Event Recap – Roundtable Discussion on Expanding Financial Services for Unbanked and Underbanked Americans
WASHINGTON – On December 9th, 2021, the U.S. Select Committee on Economic Disparity and Fairness in Growth held a bipartisan roundtable discussion with representatives from the financial services sector to shed light on how they can work with Congress to expand and improve banking services, increase access to capital, and prioritize consumer protection for all Americans, including low-income and historically marginalized communities.
“The purpose of this roundtable is to focus on how Congress can bring unbanked Americans into the formal banking environment and away from the shady aspects of credit provisions,” said Chairman Himes. “That’s why I am excited to discuss how to give families a firmer platform in the world and consider innovative practices to push the traditional banking system in ways that serve Americans more equitably.”
“Prior to Congress, I spent a year in the Bronx trying to understand why low-income families don’t use the banking system, even in a place like New York where there were many attempts to market products to low-income families,” continued Chairman Himes. “That’s why I am excited to discuss how to give families a firmer platform in the world, think and consider innovative practices to push the traditional banking system in ways that serve Americans more equitably.”
Watch Chairman Himes’ full opening statement here.
The following Majority guests spoke before the Select Committee to the issues of unbanked and underbanked Americans and the role of the federal government:
Aaron Klein, Senior Fellow in Economic Studies at Brookings Institution, discussed existing inequities in basic financial services and potential bipartisan solutions. “Lower income Americans pay tens of billions for services that middle- and upper-income Americans receive for free , citing research from the FDIC that “about one in six American families are underbanked,” and “one in twelve American families with bank accounts pay $350 a year or more in overdraft fees.”
“The single most impactful thing the federal government could do is to give people access to their own money immediately,” continued Mr. Klein. “This can be done by simply amending the Expedited Funds Availability Act to require immediate access for the first several thousand dollars of a deposit, instead of permitting the lengthy delays that cost people living paycheck to paycheck.”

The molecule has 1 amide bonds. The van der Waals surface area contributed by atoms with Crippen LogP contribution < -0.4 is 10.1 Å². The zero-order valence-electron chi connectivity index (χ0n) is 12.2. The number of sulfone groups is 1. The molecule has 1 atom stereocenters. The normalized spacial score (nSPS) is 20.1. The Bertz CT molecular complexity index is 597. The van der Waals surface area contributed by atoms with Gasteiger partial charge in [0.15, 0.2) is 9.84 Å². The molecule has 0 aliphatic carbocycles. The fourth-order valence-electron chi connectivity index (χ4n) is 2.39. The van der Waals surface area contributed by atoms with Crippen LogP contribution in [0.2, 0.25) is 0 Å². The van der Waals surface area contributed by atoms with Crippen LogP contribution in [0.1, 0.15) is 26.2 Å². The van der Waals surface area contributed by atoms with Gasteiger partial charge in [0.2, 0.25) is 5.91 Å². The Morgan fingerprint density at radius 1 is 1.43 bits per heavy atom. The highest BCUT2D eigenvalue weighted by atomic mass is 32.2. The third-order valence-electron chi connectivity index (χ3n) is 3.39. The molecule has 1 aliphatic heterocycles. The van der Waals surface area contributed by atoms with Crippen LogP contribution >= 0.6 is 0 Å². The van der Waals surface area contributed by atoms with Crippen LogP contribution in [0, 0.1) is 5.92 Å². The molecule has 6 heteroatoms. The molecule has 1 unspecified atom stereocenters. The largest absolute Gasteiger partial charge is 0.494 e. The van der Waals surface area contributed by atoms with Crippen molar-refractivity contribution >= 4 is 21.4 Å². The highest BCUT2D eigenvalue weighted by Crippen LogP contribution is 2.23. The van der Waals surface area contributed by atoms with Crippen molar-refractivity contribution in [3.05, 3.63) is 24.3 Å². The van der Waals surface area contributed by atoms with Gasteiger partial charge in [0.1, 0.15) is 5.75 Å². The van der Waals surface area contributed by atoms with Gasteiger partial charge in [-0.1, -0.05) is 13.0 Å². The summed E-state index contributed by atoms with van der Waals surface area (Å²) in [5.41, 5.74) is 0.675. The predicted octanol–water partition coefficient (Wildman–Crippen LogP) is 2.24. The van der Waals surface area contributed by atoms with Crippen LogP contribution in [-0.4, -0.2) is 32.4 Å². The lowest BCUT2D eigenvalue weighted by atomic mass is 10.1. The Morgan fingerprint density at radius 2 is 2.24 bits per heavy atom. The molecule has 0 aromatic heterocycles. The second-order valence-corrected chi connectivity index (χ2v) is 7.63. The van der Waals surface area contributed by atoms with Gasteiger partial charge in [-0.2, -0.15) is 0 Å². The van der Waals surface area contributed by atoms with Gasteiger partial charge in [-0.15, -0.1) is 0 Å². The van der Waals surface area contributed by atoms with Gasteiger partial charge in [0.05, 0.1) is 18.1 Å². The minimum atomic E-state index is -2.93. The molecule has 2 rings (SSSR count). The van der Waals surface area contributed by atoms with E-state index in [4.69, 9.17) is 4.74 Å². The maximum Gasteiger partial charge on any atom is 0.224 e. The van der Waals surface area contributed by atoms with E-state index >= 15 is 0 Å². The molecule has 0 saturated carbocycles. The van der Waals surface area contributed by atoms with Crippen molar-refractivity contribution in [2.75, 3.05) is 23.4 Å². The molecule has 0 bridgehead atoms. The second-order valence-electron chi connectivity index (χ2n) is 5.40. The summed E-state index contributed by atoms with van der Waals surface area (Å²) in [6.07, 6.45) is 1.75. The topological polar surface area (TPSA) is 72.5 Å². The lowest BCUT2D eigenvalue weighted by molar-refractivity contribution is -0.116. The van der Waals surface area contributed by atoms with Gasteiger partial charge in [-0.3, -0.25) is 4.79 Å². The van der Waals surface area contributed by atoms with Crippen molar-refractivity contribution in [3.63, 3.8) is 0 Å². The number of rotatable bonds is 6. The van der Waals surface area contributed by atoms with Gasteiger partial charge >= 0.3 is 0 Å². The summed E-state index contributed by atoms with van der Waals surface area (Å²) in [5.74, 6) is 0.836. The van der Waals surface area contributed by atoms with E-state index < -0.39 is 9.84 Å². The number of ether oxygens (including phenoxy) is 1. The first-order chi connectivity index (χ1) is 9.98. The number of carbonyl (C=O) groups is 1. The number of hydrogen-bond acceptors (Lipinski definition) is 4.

“Accessing digital money is easy and free for those with money while for those without a lot of money, digital money is expensive,” concluded Mr. Klein. Requiring all banks to offer a low-cost basic bank account is one solution to many aspects of this problem. The FDIC designed a Safe Account product, which has been picked up by the BankOn movement. The American Bankers Association urges banks to offer such an account as part of its best practices. This best practice should be universal so that any American in every bank can open a basic low-cost, full service, account.”
Ines Polonius, CEO of Communities Unlimited, Inc., described how "banking deserts are at the heart of economic disparities,” outlining that they’re “twice as likely to exist in rural communities than urban centers” and “they more significantly impact minorities and low-income households. Banking deserts create a significant burden on households, as costs of alternative financial services are significantly higher. When a banking desert emerges, predatory financial services fill the vacuum with disproportionately higher cost of access. Small businesses in banking deserts are disproportionately minority-owned and more likely to use credit cards to finance their business.”
Ms. Polonius also urged Congress to help “provide flexible, institution-level equity capital to Community Development Finance Institutions using the Treasury Department’s CDFI Fund programs as a model,” asserting that financial literacy, financial management, and capital investments in Community Development Finance Institutions are critical to “ensuring access to affordable, responsible financial products and services. To address economic disparities, and truly achieve a more equitable and just financial system, the federal government must continue to increase the supply of capital to Community Development Finance Institutions that can channel those resources into distressed communities.”
Wole C. Coaxum, Founder and CEO of Mobility Capital Finance, Inc., described his organization’s approach to expanding access to financial services and the role of FinTech – technology to improve and automate the delivery and use of financial services. “MoCaFi’s platform minimizes the friction that government entities experience when connecting with or delivering resources to hard-to-reach citizens and communities,” said Mr. Coaxum.
“We intend to continue to build and expand our products to include a multi-function municipal I.D. card that will offer banking services in addition to a government-issued I.D. This will make a difference in cities with many returning citizens or underbanked neighborhoods that only offer check-cashing services,” continued Mr. Coaxum. “We also encourage this Committee to consider innovative ways to meet people where they are and revisit opportunities for postal banking, which would be an ideal partner for FinTechs.”